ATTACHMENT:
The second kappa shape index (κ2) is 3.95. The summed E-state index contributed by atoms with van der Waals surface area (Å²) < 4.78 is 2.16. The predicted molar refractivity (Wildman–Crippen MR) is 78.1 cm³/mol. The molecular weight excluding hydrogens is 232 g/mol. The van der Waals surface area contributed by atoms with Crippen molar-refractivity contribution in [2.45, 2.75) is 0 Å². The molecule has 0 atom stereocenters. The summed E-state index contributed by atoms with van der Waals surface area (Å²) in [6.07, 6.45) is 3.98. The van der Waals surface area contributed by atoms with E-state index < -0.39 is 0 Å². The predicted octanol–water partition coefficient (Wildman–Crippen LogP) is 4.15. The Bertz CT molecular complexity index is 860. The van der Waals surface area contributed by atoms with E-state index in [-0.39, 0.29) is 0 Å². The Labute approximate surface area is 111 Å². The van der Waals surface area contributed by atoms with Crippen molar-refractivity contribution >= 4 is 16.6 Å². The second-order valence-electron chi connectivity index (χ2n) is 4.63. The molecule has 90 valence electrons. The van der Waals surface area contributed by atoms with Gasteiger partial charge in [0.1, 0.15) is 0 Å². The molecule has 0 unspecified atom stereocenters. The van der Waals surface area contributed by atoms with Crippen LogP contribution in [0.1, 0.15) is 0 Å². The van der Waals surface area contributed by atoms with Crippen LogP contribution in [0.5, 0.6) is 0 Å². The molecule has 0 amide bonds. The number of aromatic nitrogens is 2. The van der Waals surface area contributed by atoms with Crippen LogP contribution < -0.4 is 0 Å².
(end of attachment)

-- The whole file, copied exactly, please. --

The second kappa shape index (κ2) is 3.95. The summed E-state index contributed by atoms with van der Waals surface area (Å²) < 4.78 is 2.16. The predicted molar refractivity (Wildman–Crippen MR) is 78.1 cm³/mol. The molecular weight excluding hydrogens is 232 g/mol. The van der Waals surface area contributed by atoms with Crippen molar-refractivity contribution in [2.45, 2.75) is 0 Å². The molecule has 0 atom stereocenters. The summed E-state index contributed by atoms with van der Waals surface area (Å²) in [6.07, 6.45) is 3.98. The van der Waals surface area contributed by atoms with E-state index < -0.39 is 0 Å². The predicted octanol–water partition coefficient (Wildman–Crippen LogP) is 4.15. The Bertz CT molecular complexity index is 860. The van der Waals surface area contributed by atoms with E-state index in [-0.39, 0.29) is 0 Å². The Labute approximate surface area is 111 Å². The van der Waals surface area contributed by atoms with Crippen molar-refractivity contribution >= 4 is 16.6 Å². The second-order valence-electron chi connectivity index (χ2n) is 4.63. The molecule has 90 valence electrons. The van der Waals surface area contributed by atoms with Gasteiger partial charge in [0.1, 0.15) is 0 Å². The molecule has 0 unspecified atom stereocenters. The van der Waals surface area contributed by atoms with Crippen LogP contribution in [0.1, 0.15) is 0 Å². The van der Waals surface area contributed by atoms with Crippen LogP contribution in [0.5, 0.6) is 0 Å². The molecule has 0 amide bonds. The number of aromatic nitrogens is 2. The van der Waals surface area contributed by atoms with Crippen LogP contribution < -0.4 is 0 Å².